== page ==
|Scientific Name:||Erythrotriorchis radiatus|
|Species Authority:||(Latham, 1801)|
Accipiter radiatus radiatus Collar and Andrew (1988)
|Taxonomic Source(s):||del Hoyo, J., Collar, N.J., Christie, D.A., Elliott, A. and Fishpool, L.D.C. 2014. HBW and BirdLife International Illustrated Checklist of the Birds of the World. Lynx Edicions BirdLife International.|
|Identification information:||45-60 cm. Large, powerful, reddish-brown hawk. Adult has pale, dark-streaked head, two-tone underwing, rufous lesser and median coverts, with the remainder white with black barring. Adult male has rufous underbody. Adult female much paler and heavily streaked with black. Juvenile has rufous head. Similar spp. Distinguished from other raptors by boldly scalloped rufous upperparts and thighs, conspicuous on birds flying away from observer. Voice Variety of cries and chattering calls. Males are said to sound peevish and wheezy, females harsh and strident. Hints Search in open forest and woodlands, especially near rivers, in Top End and Kimberley regions.|
|Red List Category & Criteria:||Near Threatened ver 3.1|
|Reviewer(s):||Taylor, J. & Butchart, S.|
|Contributor(s):||Baker-Gabb, D. & Garnett, S.|
|Facilitator/Compiler(s):||Benstead, P., Garnett, S., McClellan, R., Stattersfield, A., Symes, A., Taylor, J.|
This species has been downlisted from Vulnerable because its population is now estimated to be larger than was previously thought. Nevertheless, the population remains moderately small and is suspected to be declining, with most individuals restricted to a single subpopulation, and it is therefore listed as Near Threatened. Good evidence of continuing, moderately rapid population declines might lead to it being uplisted again in future.
|Previously published Red List assessments:|
Erythrotriorchis radiatus is endemic to Australia. Historically, it ranged in northern and eastern Australia, north of c.33°S in the east, and 19°S in the west, but its range has contracted from south of 28°S in the east, and it is now virtually extinct in New South Wales. Recent surveys suggest breeding is continuous across northern Australia. The population was estimated at only 330 pairs in the early 1990s, but was estimated at 700 pairs in 2010, including 100 pairs on Tiwi Islands, probably a separate subpopulation, and 600 pairs elsewhere across northern Australia from the Kimberley through the Northern Territory and through Queensland to northern New South Wales (Garnett et al. 2011). Gradual declines owing to loss of habitat may still be occurring, at least in eastern Queensland (Garnett et al. 2011).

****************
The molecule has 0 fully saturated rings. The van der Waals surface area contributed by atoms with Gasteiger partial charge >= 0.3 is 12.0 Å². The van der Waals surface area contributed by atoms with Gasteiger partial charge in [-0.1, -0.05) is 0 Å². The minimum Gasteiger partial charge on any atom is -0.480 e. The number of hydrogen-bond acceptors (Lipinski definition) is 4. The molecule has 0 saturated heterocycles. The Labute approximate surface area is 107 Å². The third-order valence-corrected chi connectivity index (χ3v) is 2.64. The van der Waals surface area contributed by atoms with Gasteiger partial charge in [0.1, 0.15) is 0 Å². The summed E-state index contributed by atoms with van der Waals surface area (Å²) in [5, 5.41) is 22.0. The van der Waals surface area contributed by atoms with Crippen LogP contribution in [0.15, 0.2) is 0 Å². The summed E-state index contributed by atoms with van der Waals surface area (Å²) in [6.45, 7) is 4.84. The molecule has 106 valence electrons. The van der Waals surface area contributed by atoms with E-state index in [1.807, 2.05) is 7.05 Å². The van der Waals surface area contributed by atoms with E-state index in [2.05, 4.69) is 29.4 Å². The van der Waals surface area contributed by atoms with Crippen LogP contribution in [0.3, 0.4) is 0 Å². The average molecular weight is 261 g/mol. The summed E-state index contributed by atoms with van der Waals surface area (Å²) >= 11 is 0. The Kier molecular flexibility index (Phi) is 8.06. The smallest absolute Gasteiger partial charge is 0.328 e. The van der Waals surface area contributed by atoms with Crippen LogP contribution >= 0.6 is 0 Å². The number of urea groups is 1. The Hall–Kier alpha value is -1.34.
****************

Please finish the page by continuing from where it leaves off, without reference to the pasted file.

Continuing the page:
|Range Map:||Click here to open the map viewer and explore range.|
Because of its inconspicuousness, the population size is probably historically under-estimated. The total population was previously estimated at about 350 pairs, but is now estimated at about 700 pairs. This includes 100 pairs on Tiwi Islands, probably a separate subpopulation, and 600 pairs elsewhere across northern Australia from the Kimberley through the Northern Territory and through Queensland to northern New South Wales (Garnett et al. 2011).
Trend Justification: The population may be declining owing to habitat loss in at least eastern Queensland; the rate of decline has not been quantified but is not suspected to be rapid (Garnett et al. 2011).
|Current Population Trend:||Decreasing|
|Habitat and Ecology:|
It lives in coastal and subcoastal, tall, open forests and woodlands, tropical savannas traversed by wooded or forested rivers and along the edges of rainforest. It builds stick nests in trees taller than 20 m within 1 km of a watercourse or wetland. It hunts in open forests and gallery forests, with a home range of up to 200 km2, taking mostly medium to large birds, but also snakes. In winter in eastern Australia, it appears to move from nest-sites in the ranges to coastal plains, where it often feeds on waterbirds taken from open wetlands.
|Continuing decline in area, extent and/or quality of habitat:||Yes|
|Generation Length (years):||7.6|
|Movement patterns:||Not a Migrant|
Widespread clearance for agriculture probably caused the historical decline in north-eastern New South Wales and southern Queensland. Continuing clearance is affecting more northerly populations. Even if riparian strips are left uncleared, pairs usually nest in the tallest trees that are then exposed to storm damage and other disturbance. Clearing of forest for acacia plantations has rendered some territories on Melville Island unproductive (S. Garnett in litt. 2007). Egg-collecting may result in the failure of some nests as does the burning of nest trees or disruption of breeding by fire. Shooting by pigeon and poultry owners, and possibly pesticides, causes some mortality of individuals and may result in temporary local scarcity. Prey abundance may be reduced by loss or degradation of freshwater wetlands, loss of hollow-bearing trees in which prey breed, over-grazing by livestock and feral herbivores, and changed fire regimes.
Conservation Actions Underway
CITES Appendix II. Some survey work has been carried out in various parts of the species's range. Conservation Actions Proposed
From Garnett et al. (2011). Study demography, especially adult survivorship. Monitor known nesting localities. Investigate the impact of habitat fragmentation on nesting pairs. Protect habitat through purchase or voluntary conservation agreements. Encourage landholders to protect and manage Red Goshawk territories. Promote information used to identify and protect nesting habitat. Produce habitat descriptions and maps for management purposes. Produce educational materials that promote the recovery process. Limit access to known nest sites.
|Citation:||BirdLife International. 2012. Erythrotriorchis radiatus. The IUCN Red List of Threatened Species 2012: e.T22695699A40347607.Downloaded on 24 October 2016.|
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